Study participants reported the extra time needed to gather and record information as a notable barrier. We need to develop more innovative approaches to reuse existing data from various sources and improve the user-interface of clinical systems. With the huge amount of data available electronically in the electronic dental record (EDR), electronic health record (EHR), and other sources, how to reuse them more efficiently and effectively remains an important research question. We envision that data collection may use an integrative approach, for instance, by combining patient self-reported general health and lifestyle data collected before visits, dental data collected during patient visits, and medical data automatically imported from other sources before or after visits.

Designing smart tools to help patients track, monitor and change behaviors

A perfect tool may help providers to predict and prevent oral diseases, but it may not guarantee to change patients’ health behaviors. In addition to incorporating an educational component in the risk assessment results, simple-to-use tools such as smartphone apps could be developed to motivate patients to monitor and improve their oral health behaviors.

Promoting an integrated care and prevention approach

Dentists in the study embraced the idea of playing a role like primary care physicians. As some medical conditions manifest first in the oral cavity, dental practitioners are in a unique position to identify them earlier than physicians. Moreover, oral diseases share many of the same risk factors with medical conditions such as cardiovascular disease, diabetes, respiratory disease and cancer; thus promoting an integrated care and prevention approach is crucial to improving patient outcomes, population health and reducing per capita costs of healthcare. While it is still debatable if dentists should perform certain screening procedures and claim reimbursement, their openness to a bigger role may play a significant part in raising patients’ awareness of oral-systemic connection and facilitating care coordination for their general health. As indicated in the study, participating in patients’ overall health brings providers more career satisfaction than financial gains.

Limitations

A major limitation of this study is that we recruited a convenience sample of dentists and hygienists from Pittsburgh and New York City. In the selection process, we purposefully sampled dental practitioners from metro vs. suburban areas to explore potential differences among them on the research questions. However, with Pittsburgh and NYC being densely populated metropolitan areas, the point of views of these providers may not reflect views of providers in other parts of the country, especially those in rural areas or working with specific patient populations. Therefore, the results may not be generalizable to all dental practitioners. To generalize our results, we plan to administer a nation-wide survey of dentists and hygienists based on the themes that emerged from this study. Secondly, participation inequality existed in the focus group sessions. In certain sessions, a few active participants contributed more to the discussion on using risk assessment tools. However, this should not be a serious concern since each participant had a different experience in using these tools. We were more interested in identifying what experience they had in risk assessment and less in who had that experience. Finally, opinions on the research questions may change as the tools become more readily available. It will be helpful to conduct a similar study to compare the results.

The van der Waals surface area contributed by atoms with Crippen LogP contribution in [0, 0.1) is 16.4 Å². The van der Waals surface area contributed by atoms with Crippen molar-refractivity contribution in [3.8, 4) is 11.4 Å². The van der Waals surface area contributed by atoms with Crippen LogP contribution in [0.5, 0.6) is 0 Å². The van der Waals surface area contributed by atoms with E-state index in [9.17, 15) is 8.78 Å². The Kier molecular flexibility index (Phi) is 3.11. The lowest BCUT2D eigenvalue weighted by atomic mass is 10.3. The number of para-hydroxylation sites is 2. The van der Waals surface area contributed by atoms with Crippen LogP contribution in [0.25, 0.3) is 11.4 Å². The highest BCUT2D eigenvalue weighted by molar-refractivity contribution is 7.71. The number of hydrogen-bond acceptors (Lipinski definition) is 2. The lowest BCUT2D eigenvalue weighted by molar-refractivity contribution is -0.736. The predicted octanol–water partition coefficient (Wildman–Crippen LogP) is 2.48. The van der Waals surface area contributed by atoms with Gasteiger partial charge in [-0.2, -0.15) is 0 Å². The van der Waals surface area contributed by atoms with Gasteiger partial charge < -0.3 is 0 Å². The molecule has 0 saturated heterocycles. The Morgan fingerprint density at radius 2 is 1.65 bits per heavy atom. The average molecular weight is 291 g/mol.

Conclusions

Most dentists and hygienists in the study defined risk-based care as identifying all possible risk factors and assessing the impact on patients’ oral diseases. Dental practitioners were open to performing risk assessment as a routine care practice and playing a bigger role in patients’ overall health. But the extra time needed and lack of reimbursement, the difficulty to change provider and patient behaviors, and the limited availability of scientifically validated tools all posed as roadblocks. To overcome these barriers, dental community should work towards the following: educate providers about risk-based care at all levels; promote risk assessment as standard of care; develop innovative and integrative methods to collect patient data; conduct scientific research to validate risk assessment tools and study their adoption and use in real-world settings; and build simple and easy to use electronic tools to motivate changes in oral health behavior.

Abbreviations

ADA: 

American dental association

CAMBRA: 

Caries management by risk assessment

EDR: 

Electronic dental record

EHR: 

Electronic health record

MS: 

Mei Song

NY: 

New York

NYC: 

New York City

PA: 

Pennsylvania

PEARL: 

Practitioner engaged in applied Research & Learning

PRC: 

Previser risk calculator

PSR: 

Periodontal screening and recording

TPT: